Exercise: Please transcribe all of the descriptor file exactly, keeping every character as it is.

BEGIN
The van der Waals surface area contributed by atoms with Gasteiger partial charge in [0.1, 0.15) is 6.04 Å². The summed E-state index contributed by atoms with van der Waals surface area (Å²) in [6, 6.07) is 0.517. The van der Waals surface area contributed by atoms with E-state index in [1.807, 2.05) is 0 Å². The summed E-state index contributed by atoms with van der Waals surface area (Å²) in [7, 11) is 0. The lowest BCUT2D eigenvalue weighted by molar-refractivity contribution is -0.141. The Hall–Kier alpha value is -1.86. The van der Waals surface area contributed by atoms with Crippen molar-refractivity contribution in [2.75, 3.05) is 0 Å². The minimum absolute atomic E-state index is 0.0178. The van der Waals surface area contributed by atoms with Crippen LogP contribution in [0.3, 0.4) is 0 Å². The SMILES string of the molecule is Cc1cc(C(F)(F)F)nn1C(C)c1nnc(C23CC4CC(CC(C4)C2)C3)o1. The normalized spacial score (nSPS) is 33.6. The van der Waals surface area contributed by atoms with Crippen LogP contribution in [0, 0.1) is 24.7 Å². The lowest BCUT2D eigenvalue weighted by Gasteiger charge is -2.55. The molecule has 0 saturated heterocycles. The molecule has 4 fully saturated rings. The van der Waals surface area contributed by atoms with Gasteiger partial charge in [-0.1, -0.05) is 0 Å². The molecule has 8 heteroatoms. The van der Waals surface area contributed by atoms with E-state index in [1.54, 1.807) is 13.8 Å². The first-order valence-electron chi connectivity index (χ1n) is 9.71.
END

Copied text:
The van der Waals surface area contributed by atoms with Gasteiger partial charge in [0.1, 0.15) is 6.04 Å². The summed E-state index contributed by atoms with van der Waals surface area (Å²) in [6, 6.07) is 0.517. The van der Waals surface area contributed by atoms with E-state index in [1.807, 2.05) is 0 Å². The summed E-state index contributed by atoms with van der Waals surface area (Å²) in [7, 11) is 0. The lowest BCUT2D eigenvalue weighted by molar-refractivity contribution is -0.141. The Hall–Kier alpha value is -1.86. The van der Waals surface area contributed by atoms with Crippen molar-refractivity contribution in [2.75, 3.05) is 0 Å². The minimum absolute atomic E-state index is 0.0178. The van der Waals surface area contributed by atoms with Crippen LogP contribution in [0.3, 0.4) is 0 Å². The SMILES string of the molecule is Cc1cc(C(F)(F)F)nn1C(C)c1nnc(C23CC4CC(CC(C4)C2)C3)o1. The normalized spacial score (nSPS) is 33.6. The van der Waals surface area contributed by atoms with Crippen LogP contribution in [0, 0.1) is 24.7 Å². The lowest BCUT2D eigenvalue weighted by Gasteiger charge is -2.55. The molecule has 0 saturated heterocycles. The molecule has 4 fully saturated rings. The van der Waals surface area contributed by atoms with Gasteiger partial charge in [-0.1, -0.05) is 0 Å². The molecule has 8 heteroatoms. The van der Waals surface area contributed by atoms with E-state index in [1.54, 1.807) is 13.8 Å². The first-order valence-electron chi connectivity index (χ1n) is 9.71.